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Court Bars N.J. Man From Suing District Again

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Officials of the Kittatinny school district in Newton, N.J., will be happy if they never again encounter a civil-rights lawyer named Edward J. Gaffney Jr.

After a recent decision by a federal judge prohibiting Mr. Gaffney from filing any new lawsuits against the district, that wish may well come true. But school officials may have a harder time getting their hands on the $105,000 in legal penalties Mr. Gaffney owes them.

Whatever happens with the money, the Kittatinny district's action against the local legal gadfly represents a successful use of an arcane federal rule increasingly being used by districts to counter suits they see as frivolous or harassing.

Mr. Gaffney, a 1977 graduate of the rural district's single school, which serves grades 7-12, has been a thorn in school officials' sides for several years, according to court documents. He has represented several students in civil-rights suits alleging that officials failed to follow proper disciplinary procedures.

Mr. Gaffney has not won a single suit against the district. But the litigation has cost the school system tens of thousands of dollars in legal fees and scores of hours in staff time, according to Superintendent Robert G. Walker.

Legal Harassment Alleged

To deter Mr. Gaffney from filing any more federal suits, the district's lawyers turned to Rule 11 of the Federal Rules of Civil Procedure.

Rule 11 requires lawyers to insure that suits are "well grounded in fact'' and "warranted by existing law'' or by strong arguments for the modification or reversal of existing case law. Lawyers who push complaints or motions found to be frivolous or designed to harass another party can be hit with financial sanctions, often equal to the other side's legal costs.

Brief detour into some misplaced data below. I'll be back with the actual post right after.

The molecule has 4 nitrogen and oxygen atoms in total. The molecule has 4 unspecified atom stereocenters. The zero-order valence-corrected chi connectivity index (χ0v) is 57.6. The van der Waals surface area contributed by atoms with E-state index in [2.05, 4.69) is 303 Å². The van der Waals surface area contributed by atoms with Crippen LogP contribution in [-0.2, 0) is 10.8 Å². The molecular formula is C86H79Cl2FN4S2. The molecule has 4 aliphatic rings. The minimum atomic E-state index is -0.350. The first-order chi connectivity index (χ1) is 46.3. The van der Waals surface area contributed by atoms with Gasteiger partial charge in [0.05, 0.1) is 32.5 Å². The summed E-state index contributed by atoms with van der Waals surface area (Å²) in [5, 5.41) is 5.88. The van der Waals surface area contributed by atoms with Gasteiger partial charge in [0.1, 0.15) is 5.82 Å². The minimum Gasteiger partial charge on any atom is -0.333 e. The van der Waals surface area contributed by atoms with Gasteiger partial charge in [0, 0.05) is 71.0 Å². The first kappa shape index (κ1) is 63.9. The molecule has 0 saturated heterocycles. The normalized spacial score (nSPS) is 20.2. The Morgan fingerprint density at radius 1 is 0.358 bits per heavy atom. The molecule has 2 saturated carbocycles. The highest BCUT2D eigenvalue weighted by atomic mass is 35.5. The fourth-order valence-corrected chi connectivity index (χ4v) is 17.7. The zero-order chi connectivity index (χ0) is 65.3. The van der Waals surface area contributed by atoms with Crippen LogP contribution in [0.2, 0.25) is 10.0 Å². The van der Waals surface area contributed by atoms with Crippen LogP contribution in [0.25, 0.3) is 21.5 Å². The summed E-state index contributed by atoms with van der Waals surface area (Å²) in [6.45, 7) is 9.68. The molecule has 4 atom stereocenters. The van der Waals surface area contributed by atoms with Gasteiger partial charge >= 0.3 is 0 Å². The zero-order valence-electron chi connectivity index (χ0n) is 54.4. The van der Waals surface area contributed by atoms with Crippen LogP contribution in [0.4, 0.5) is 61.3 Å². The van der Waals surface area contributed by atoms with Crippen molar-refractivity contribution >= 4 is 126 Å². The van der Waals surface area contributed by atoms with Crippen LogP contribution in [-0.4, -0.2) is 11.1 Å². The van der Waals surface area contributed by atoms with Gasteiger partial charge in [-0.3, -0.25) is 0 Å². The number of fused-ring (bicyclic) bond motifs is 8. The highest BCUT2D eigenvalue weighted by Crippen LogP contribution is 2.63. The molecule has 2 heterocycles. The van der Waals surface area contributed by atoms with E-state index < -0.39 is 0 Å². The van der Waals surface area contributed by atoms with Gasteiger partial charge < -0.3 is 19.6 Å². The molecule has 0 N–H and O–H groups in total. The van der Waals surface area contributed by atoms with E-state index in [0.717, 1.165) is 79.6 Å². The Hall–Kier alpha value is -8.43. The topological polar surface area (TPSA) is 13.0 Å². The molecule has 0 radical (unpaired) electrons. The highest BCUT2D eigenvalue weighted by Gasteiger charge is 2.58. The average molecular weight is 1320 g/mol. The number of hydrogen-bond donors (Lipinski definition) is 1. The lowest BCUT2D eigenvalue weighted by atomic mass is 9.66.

Two federal judges have found that Mr. Gaffney violated Rule 11 in actions against the Kittatinny district. In one case, the lawyer was assessed a $5,000 sanction. In the more recent action, following the dismissal of a suit he filed on behalf of a disciplined student, Mr. Gaffney was ordered to pay a $100,000 penalty to the district to cover some of its legal costs.

In setting the amount of the second sanction this year, U.S. Magistrate Judge Joel A. Pisano said Mr. Gaffney had "abused the legal system to harass'' the district and had "placed a considerable and unnecessary burden on the public.''

"The manner in which Mr. Gaffney has conducted this litigation demonstrates that he has committed every transgression Rule 11 is intended to deter,'' the judge wrote.

Mr. Gaffney, whose office telephone has been disconnected, could not be reached for comment last week. In an affidavit filed with the court, however, he denied he had any animus toward the school.

Mr. Gaffney also told The Star-Ledger newspaper of Newark, N.J., that the $100,000 sanction, imposed in February, was "outrageous'' and "mind-boggling.'' The lawyer had told the court that such a penalty would leave him broke.

The district so far has been unsuccessful in its efforts to get paid.

'They Should Be Penalized'

The fine in the Kittatinny case is said by legal experts to be among the largest ever in a case involving a school district. Such rulings are making Rule 11 a popular tactic for districts seeking to ward off costly federal suits over issues ranging from alleged discrimination to the content of curricular materials.

"We advise attorneys for districts to use Rule 11,'' said August W. Steinhilber, the general counsel of the National School Boards Association. "If someone is filing frivolous lawsuits, they should be penalized.''